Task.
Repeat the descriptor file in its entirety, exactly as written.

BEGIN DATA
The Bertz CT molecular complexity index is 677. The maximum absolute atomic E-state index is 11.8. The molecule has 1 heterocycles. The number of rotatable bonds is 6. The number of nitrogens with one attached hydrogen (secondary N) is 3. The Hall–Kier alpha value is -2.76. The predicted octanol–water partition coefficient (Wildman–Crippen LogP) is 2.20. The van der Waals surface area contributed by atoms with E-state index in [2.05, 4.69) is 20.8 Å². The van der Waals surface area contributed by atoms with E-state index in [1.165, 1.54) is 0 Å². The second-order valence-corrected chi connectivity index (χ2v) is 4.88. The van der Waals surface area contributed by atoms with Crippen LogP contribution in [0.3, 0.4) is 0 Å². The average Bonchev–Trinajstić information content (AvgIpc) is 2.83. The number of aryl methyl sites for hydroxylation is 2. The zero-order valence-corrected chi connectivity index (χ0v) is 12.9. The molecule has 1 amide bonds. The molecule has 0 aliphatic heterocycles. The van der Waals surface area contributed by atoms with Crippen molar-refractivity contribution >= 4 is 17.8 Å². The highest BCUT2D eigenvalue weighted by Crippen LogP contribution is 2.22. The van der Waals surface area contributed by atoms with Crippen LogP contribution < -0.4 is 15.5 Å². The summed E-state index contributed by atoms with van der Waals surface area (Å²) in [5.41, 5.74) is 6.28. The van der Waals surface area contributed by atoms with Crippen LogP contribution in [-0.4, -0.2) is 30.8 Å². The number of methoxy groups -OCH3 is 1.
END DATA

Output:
The Bertz CT molecular complexity index is 677. The maximum absolute atomic E-state index is 11.8. The molecule has 1 heterocycles. The number of rotatable bonds is 6. The number of nitrogens with one attached hydrogen (secondary N) is 3. The Hall–Kier alpha value is -2.76. The predicted octanol–water partition coefficient (Wildman–Crippen LogP) is 2.20. The van der Waals surface area contributed by atoms with E-state index in [2.05, 4.69) is 20.8 Å². The van der Waals surface area contributed by atoms with E-state index in [1.165, 1.54) is 0 Å². The second-order valence-corrected chi connectivity index (χ2v) is 4.88. The van der Waals surface area contributed by atoms with Crippen LogP contribution in [0.3, 0.4) is 0 Å². The average Bonchev–Trinajstić information content (AvgIpc) is 2.83. The number of aryl methyl sites for hydroxylation is 2. The zero-order valence-corrected chi connectivity index (χ0v) is 12.9. The molecule has 1 amide bonds. The molecule has 0 aliphatic heterocycles. The van der Waals surface area contributed by atoms with Crippen molar-refractivity contribution >= 4 is 17.8 Å². The highest BCUT2D eigenvalue weighted by Crippen LogP contribution is 2.22. The van der Waals surface area contributed by atoms with Crippen LogP contribution < -0.4 is 15.5 Å². The summed E-state index contributed by atoms with van der Waals surface area (Å²) in [5.41, 5.74) is 6.28. The van der Waals surface area contributed by atoms with Crippen LogP contribution in [-0.4, -0.2) is 30.8 Å². The number of methoxy groups -OCH3 is 1.